Connect SQL Server instances to Azure at scale

This article describes how to connect multiple instances of SQL Server to Azure Arc as a single task. The easiest way to do that is by using Azure policy. Alternatively, you can connect multiple SQL Server instances installed on multiple Windows or Linux machines to Azure Arc using a script.


  • Each server has at least one instance of SQL Server installed


    SQL Server on Azure Arc-enabled servers does not support SQL Server Failover Cluster Instances.

  • The user onboarding Arc-enabled SQL Server resources has the following permissions:

    • Microsoft.AzureArcData/sqlServerInstances/read
    • Microsoft.AzureArcData/sqlServerInstances/write
  • The subscription has registered the following resource providers

    • Microsoft.AzureArcData
    • Microsoft.HybridCompute

Register resource providers

To register the resource providers, use one of the methods below:

  1. Select Subscriptions
  2. Choose your subscription
  3. Under Settings, select Resource providers
  4. Search for Microsoft.AzureArcData and Microsoft.HybridCompute and select Register

Connect at-scale using Azure Policy

You can automatically connect SQL Server instances on multiple Arc-enabled machines using an Azure policy definition called Configure Arc-enabled machines running SQL Server to have SQL Server extension installed. This policy definition is not assigned to a scope by default. If you assign this policy definition to a scope of your choice, it installs the Azure extension for SQL Server on all Azure Arc-enabled servers where SQL Server is installed. Once installed, the extension connects the SQL Server instances on the machine with Azure. After that, the extension runs continuously to detect changes of the SQL Server configuration and synchronize them with Azure. For example, if a new SQL Server instance is installed on the machine, the extension automatically registers it with Azure.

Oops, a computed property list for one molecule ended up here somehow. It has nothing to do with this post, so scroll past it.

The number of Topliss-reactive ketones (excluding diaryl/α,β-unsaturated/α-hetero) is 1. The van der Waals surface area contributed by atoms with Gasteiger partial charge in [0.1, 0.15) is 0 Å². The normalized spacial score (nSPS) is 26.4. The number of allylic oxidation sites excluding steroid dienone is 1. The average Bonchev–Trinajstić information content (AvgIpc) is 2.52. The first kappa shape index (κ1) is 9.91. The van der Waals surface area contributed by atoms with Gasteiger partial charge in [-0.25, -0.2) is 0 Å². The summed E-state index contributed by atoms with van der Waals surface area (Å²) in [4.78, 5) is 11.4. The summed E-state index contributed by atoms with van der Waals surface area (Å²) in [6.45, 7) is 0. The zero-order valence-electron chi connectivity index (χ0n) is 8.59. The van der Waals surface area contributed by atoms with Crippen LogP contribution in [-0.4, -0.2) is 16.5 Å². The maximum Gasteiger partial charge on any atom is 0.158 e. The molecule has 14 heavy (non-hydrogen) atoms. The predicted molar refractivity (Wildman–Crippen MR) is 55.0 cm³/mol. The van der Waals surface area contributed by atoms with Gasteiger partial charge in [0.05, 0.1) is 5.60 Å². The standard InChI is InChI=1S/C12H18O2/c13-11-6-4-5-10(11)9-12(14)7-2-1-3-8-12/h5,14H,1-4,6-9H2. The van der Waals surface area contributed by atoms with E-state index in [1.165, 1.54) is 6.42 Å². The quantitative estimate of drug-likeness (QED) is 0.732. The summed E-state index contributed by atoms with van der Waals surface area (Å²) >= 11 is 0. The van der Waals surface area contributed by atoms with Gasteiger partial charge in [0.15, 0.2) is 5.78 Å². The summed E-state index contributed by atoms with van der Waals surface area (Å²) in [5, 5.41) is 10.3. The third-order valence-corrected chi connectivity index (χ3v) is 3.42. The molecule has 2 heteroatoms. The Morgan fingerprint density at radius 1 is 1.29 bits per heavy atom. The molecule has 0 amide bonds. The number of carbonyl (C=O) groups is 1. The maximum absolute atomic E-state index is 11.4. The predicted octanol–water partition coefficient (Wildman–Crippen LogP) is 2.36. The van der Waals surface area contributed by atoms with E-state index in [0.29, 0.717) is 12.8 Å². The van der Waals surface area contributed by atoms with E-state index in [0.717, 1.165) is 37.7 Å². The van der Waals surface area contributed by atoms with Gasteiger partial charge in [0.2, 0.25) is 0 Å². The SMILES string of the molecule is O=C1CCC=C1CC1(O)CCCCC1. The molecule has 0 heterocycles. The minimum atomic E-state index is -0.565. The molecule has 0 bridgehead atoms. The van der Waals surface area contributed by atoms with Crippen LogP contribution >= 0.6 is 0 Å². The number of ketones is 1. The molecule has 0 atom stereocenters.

To create an Azure Policy assignment, you need the Resource Policy Contributor role assignment on the scope - subscription or resource group - that you are targeting the assignment to. Further, if you are going to create a new system assigned managed identity, you need the User Access Administrator role assignment in the subscription.